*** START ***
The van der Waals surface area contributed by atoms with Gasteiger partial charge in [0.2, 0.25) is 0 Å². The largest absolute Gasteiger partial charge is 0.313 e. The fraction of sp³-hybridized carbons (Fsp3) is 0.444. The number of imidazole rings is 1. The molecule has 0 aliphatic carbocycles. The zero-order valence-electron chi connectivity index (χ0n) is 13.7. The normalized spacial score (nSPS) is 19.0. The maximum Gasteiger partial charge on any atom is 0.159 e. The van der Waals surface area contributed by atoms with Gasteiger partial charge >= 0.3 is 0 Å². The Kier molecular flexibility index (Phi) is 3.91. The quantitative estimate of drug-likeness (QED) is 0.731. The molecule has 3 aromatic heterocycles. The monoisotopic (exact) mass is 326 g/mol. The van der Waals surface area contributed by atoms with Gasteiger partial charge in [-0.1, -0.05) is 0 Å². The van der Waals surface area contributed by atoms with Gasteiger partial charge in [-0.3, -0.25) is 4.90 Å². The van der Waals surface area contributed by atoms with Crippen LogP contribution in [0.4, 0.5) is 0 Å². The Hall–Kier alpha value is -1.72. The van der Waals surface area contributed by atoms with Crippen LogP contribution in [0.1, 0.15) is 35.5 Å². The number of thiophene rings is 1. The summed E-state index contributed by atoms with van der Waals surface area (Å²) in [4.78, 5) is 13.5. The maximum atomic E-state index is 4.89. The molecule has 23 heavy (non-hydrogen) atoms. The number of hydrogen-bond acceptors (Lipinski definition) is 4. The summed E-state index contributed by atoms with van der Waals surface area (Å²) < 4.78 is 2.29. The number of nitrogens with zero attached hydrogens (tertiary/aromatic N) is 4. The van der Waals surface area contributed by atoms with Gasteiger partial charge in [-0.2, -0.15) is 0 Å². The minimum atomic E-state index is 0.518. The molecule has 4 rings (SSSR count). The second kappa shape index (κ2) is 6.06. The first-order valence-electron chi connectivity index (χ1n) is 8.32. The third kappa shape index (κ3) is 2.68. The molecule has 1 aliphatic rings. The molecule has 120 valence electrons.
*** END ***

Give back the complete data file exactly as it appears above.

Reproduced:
The van der Waals surface area contributed by atoms with Gasteiger partial charge in [0.2, 0.25) is 0 Å². The largest absolute Gasteiger partial charge is 0.313 e. The fraction of sp³-hybridized carbons (Fsp3) is 0.444. The number of imidazole rings is 1. The molecule has 0 aliphatic carbocycles. The zero-order valence-electron chi connectivity index (χ0n) is 13.7. The normalized spacial score (nSPS) is 19.0. The maximum Gasteiger partial charge on any atom is 0.159 e. The van der Waals surface area contributed by atoms with Gasteiger partial charge >= 0.3 is 0 Å². The Kier molecular flexibility index (Phi) is 3.91. The quantitative estimate of drug-likeness (QED) is 0.731. The molecule has 3 aromatic heterocycles. The monoisotopic (exact) mass is 326 g/mol. The van der Waals surface area contributed by atoms with Gasteiger partial charge in [-0.1, -0.05) is 0 Å². The van der Waals surface area contributed by atoms with Gasteiger partial charge in [-0.3, -0.25) is 4.90 Å². The van der Waals surface area contributed by atoms with Crippen LogP contribution in [0.4, 0.5) is 0 Å². The Hall–Kier alpha value is -1.72. The van der Waals surface area contributed by atoms with Crippen LogP contribution in [0.1, 0.15) is 35.5 Å². The number of thiophene rings is 1. The summed E-state index contributed by atoms with van der Waals surface area (Å²) in [4.78, 5) is 13.5. The maximum atomic E-state index is 4.89. The molecule has 23 heavy (non-hydrogen) atoms. The number of hydrogen-bond acceptors (Lipinski definition) is 4. The summed E-state index contributed by atoms with van der Waals surface area (Å²) < 4.78 is 2.29. The number of nitrogens with zero attached hydrogens (tertiary/aromatic N) is 4. The van der Waals surface area contributed by atoms with Gasteiger partial charge in [-0.2, -0.15) is 0 Å². The minimum atomic E-state index is 0.518. The molecule has 4 rings (SSSR count). The second kappa shape index (κ2) is 6.06. The first-order valence-electron chi connectivity index (χ1n) is 8.32. The third kappa shape index (κ3) is 2.68. The molecule has 1 aliphatic rings. The molecule has 120 valence electrons.